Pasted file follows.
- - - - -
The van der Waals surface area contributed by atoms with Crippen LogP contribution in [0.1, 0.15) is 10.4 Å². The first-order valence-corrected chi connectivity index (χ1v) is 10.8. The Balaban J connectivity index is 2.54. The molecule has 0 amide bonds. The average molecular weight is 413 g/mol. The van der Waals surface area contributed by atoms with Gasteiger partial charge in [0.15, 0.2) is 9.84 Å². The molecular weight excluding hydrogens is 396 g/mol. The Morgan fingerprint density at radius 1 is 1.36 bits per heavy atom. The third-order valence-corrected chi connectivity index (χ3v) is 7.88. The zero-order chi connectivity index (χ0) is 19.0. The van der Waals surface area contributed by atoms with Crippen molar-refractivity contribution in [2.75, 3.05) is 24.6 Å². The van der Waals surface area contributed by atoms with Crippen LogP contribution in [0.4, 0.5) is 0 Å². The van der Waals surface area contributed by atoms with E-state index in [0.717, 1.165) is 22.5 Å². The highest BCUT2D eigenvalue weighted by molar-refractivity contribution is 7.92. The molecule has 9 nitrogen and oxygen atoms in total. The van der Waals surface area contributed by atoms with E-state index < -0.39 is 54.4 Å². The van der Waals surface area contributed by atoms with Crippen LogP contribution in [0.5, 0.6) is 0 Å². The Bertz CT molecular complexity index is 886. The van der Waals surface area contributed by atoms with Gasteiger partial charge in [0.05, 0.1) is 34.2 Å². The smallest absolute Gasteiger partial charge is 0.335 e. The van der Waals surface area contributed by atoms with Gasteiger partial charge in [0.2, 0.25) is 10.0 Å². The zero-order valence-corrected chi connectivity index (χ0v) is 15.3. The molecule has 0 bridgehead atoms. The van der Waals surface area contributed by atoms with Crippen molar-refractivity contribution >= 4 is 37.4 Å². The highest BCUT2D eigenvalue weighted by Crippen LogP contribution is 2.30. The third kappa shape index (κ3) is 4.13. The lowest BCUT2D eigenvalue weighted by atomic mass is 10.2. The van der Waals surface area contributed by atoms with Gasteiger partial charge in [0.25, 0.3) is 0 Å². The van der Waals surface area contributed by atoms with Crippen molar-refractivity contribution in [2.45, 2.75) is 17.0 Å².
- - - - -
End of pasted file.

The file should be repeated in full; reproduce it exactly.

The van der Waals surface area contributed by atoms with Crippen LogP contribution in [0.1, 0.15) is 10.4 Å². The first-order valence-corrected chi connectivity index (χ1v) is 10.8. The Balaban J connectivity index is 2.54. The molecule has 0 amide bonds. The average molecular weight is 413 g/mol. The van der Waals surface area contributed by atoms with Gasteiger partial charge in [0.15, 0.2) is 9.84 Å². The molecular weight excluding hydrogens is 396 g/mol. The Morgan fingerprint density at radius 1 is 1.36 bits per heavy atom. The third-order valence-corrected chi connectivity index (χ3v) is 7.88. The zero-order chi connectivity index (χ0) is 19.0. The van der Waals surface area contributed by atoms with Crippen molar-refractivity contribution in [2.75, 3.05) is 24.6 Å². The van der Waals surface area contributed by atoms with Crippen LogP contribution in [0.4, 0.5) is 0 Å². The van der Waals surface area contributed by atoms with E-state index in [0.717, 1.165) is 22.5 Å². The highest BCUT2D eigenvalue weighted by molar-refractivity contribution is 7.92. The molecule has 9 nitrogen and oxygen atoms in total. The van der Waals surface area contributed by atoms with E-state index < -0.39 is 54.4 Å². The van der Waals surface area contributed by atoms with Crippen LogP contribution in [0.5, 0.6) is 0 Å². The Bertz CT molecular complexity index is 886. The van der Waals surface area contributed by atoms with Gasteiger partial charge in [0.05, 0.1) is 34.2 Å². The smallest absolute Gasteiger partial charge is 0.335 e. The van der Waals surface area contributed by atoms with Gasteiger partial charge in [0.2, 0.25) is 10.0 Å². The zero-order valence-corrected chi connectivity index (χ0v) is 15.3. The molecule has 0 bridgehead atoms. The van der Waals surface area contributed by atoms with Crippen molar-refractivity contribution >= 4 is 37.4 Å². The highest BCUT2D eigenvalue weighted by Crippen LogP contribution is 2.30. The third kappa shape index (κ3) is 4.13. The lowest BCUT2D eigenvalue weighted by atomic mass is 10.2. The van der Waals surface area contributed by atoms with Gasteiger partial charge in [0.25, 0.3) is 0 Å². The van der Waals surface area contributed by atoms with Crippen molar-refractivity contribution in [2.45, 2.75) is 17.0 Å².